In its deep gloom we sat down side by side on a wicker settee. Daisy took her face in her hands as if feeling its lovely shape, and her eyes moved gradually out into the velvet dusk. I saw that turbulent emotions possessed her, so I asked what I thought would be some sedative questions about her little girl.
Evidently she had reason to be. Would you like to hear? Well, she was less than an hour old and Tom was God knows where.
I woke up out of the ether with an utterly abandoned feeling, and asked the nurse right away if it was a boy or a girl. She told me it was a girl, and so I turned my head away and wept. And I know. The instant her voice broke off, ceasing to compel my attention, my belief, I felt the basic insincerity of what she had said.
It made me uneasy, as though the whole evening had been a trick of some sort to exact a contributory emotion from me. I waited, and sure enough, in a moment she looked at me with an absolute smirk on her lovely face, as if she had asserted her membership in a rather distinguished secret society to which she and Tom belonged.
Tom and Miss Baker sat at either end of the long couch and she read aloud to him from the Saturday Evening Post. The lamp-light, bright on his boots and dull on the autumn-leaf yellow of her hair, glinted along the paper as she turned a page with a flutter of slender muscles in her arms. I knew now why her face was familiar — its pleasing contemptuous expression had looked out at me from many rotogravure pictures of the sporting life at Asheville and Hot Springs and Palm Beach.
I had heard some story of her too, a critical, unpleasant story, but what it was I had forgotten long ago. I think the home influence will be very good for her. I said lightly that I had heard nothing at all, and a few minutes later I got up to go home. They came to the door with me and stood side by side in a cheerful square of light.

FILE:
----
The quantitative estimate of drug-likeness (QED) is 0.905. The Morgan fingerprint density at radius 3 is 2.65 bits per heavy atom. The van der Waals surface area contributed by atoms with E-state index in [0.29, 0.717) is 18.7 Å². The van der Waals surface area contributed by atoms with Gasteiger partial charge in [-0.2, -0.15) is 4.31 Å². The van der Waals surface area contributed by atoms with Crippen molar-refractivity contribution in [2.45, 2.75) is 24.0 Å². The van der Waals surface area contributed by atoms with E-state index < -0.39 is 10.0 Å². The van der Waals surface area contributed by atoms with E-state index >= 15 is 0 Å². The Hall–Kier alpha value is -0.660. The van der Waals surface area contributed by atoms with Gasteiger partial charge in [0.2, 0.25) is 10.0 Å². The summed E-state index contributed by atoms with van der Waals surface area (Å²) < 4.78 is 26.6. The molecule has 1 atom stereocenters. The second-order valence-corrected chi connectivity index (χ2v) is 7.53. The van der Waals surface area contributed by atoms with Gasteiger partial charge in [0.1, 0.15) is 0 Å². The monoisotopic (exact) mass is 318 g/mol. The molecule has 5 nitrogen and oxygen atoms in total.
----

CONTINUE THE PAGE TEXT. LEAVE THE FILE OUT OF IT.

As I started my motor Daisy peremptorily called: We heard you were engaged to a girl out West. The fact that gossip had published the banns was one of the reasons I had come East. Their interest rather touched me and made them less remotely rich — nevertheless, I was confused and a little disgusted as I drove away.
It seemed to me that the thing for Daisy to do was to rush out of the house, child in arms — but apparently there were no such intentions in her head.
Something was making him nibble at the edge of stale ideas as if his sturdy physical egotism no longer nourished his peremptory heart.
Already it was deep summer on roadhouse roofs and in front of wayside garages, where new red gas-pumps sat out in pools of light, and when I reached my estate at West Egg I ran the car under its shed and sat for a while on an abandoned grass roller in the yard.
The wind had blown off, leaving a loud, bright night, with wings beating in the trees and a persistent organ sound as the full bellows of the earth blew the frogs full of life. Something in his leisurely movements and the secure position of his feet upon the lawn suggested that it was Mr.
Gatsby himself, come out to determine what share was his of our local heavens. I decided to call to him. Miss Baker had mentioned him at dinner, and that would do for an introduction. Involuntarily I glanced seaward — and distinguished nothing except a single green light, minute and far away, that might have been the end of a dock.
When I looked once more for Gatsby he had vanished, and I was alone again in the unquiet darkness. About half way between West Egg and New York the motor road hastily joins the railroad and runs beside it for a quarter of a mile, so as to shrink away from a certain desolate area of land. This is a valley of ashes — a fantastic farm where ashes grow like wheat into ridges and hills and grotesque gardens; where ashes take the forms of houses and chimneys and rising smoke and, finally, with a transcendent effort, of men who move dimly and already crumbling through the powdery air.
Occasionally a line of gray cars crawls along an invisible track, gives out a ghastly creak, and comes to rest, and immediately the ash-gray men swarm up with leaden spades and stir up an impenetrable cloud, which screens their obscure operations from your sight. But above the gray land and the spasms of bleak dust which drift endlessly over it, you perceive, after a moment, the eyes of Doctor T.
The eyes of Doctor T. Eckleburg are blue and gigantic — their irises are one yard high. They look out of no face, but, instead, from a pair of enormous yellow spectacles which pass over a nonexistent nose. Evidently some wild wag of an oculist set them there to fatten his practice in the borough of Queens, and then sank down himself into eternal blindness, or forgot them and moved away.